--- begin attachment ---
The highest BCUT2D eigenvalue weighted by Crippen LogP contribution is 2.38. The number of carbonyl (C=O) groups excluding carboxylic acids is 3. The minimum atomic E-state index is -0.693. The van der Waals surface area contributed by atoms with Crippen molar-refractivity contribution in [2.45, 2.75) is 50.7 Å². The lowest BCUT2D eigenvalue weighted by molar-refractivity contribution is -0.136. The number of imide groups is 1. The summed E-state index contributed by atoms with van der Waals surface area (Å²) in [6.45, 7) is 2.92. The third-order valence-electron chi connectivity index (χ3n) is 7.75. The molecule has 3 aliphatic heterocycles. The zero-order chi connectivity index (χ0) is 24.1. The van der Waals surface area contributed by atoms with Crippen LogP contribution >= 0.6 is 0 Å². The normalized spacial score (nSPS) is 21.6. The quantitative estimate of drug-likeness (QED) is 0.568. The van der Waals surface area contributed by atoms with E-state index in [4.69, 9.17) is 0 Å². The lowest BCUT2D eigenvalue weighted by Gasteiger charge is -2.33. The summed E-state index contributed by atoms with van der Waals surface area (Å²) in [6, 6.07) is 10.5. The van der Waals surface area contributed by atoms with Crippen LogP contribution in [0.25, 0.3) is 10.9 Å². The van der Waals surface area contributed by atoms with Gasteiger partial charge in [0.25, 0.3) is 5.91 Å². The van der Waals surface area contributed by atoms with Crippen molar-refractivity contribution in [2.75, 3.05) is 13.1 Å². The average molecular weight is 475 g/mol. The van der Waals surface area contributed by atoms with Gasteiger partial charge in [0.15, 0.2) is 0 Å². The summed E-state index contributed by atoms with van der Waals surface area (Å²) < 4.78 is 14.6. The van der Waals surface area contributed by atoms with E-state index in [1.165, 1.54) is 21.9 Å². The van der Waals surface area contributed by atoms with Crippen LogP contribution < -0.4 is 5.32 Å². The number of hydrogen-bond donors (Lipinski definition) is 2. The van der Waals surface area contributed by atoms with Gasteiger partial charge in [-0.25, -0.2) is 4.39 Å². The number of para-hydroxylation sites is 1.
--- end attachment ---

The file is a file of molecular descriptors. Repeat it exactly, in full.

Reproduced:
The highest BCUT2D eigenvalue weighted by Crippen LogP contribution is 2.38. The number of carbonyl (C=O) groups excluding carboxylic acids is 3. The minimum atomic E-state index is -0.693. The van der Waals surface area contributed by atoms with Crippen molar-refractivity contribution in [2.45, 2.75) is 50.7 Å². The lowest BCUT2D eigenvalue weighted by molar-refractivity contribution is -0.136. The number of imide groups is 1. The summed E-state index contributed by atoms with van der Waals surface area (Å²) in [6.45, 7) is 2.92. The third-order valence-electron chi connectivity index (χ3n) is 7.75. The molecule has 3 aliphatic heterocycles. The zero-order chi connectivity index (χ0) is 24.1. The van der Waals surface area contributed by atoms with Crippen LogP contribution >= 0.6 is 0 Å². The normalized spacial score (nSPS) is 21.6. The quantitative estimate of drug-likeness (QED) is 0.568. The van der Waals surface area contributed by atoms with E-state index in [4.69, 9.17) is 0 Å². The lowest BCUT2D eigenvalue weighted by Gasteiger charge is -2.33. The summed E-state index contributed by atoms with van der Waals surface area (Å²) in [6, 6.07) is 10.5. The van der Waals surface area contributed by atoms with Crippen LogP contribution in [0.25, 0.3) is 10.9 Å². The van der Waals surface area contributed by atoms with Gasteiger partial charge in [0.25, 0.3) is 5.91 Å². The van der Waals surface area contributed by atoms with Crippen molar-refractivity contribution in [2.75, 3.05) is 13.1 Å². The average molecular weight is 475 g/mol. The van der Waals surface area contributed by atoms with Gasteiger partial charge in [0.15, 0.2) is 0 Å². The summed E-state index contributed by atoms with van der Waals surface area (Å²) < 4.78 is 14.6. The van der Waals surface area contributed by atoms with E-state index in [1.165, 1.54) is 21.9 Å². The van der Waals surface area contributed by atoms with Crippen LogP contribution < -0.4 is 5.32 Å². The number of hydrogen-bond donors (Lipinski definition) is 2. The van der Waals surface area contributed by atoms with Gasteiger partial charge in [-0.25, -0.2) is 4.39 Å². The number of para-hydroxylation sites is 1.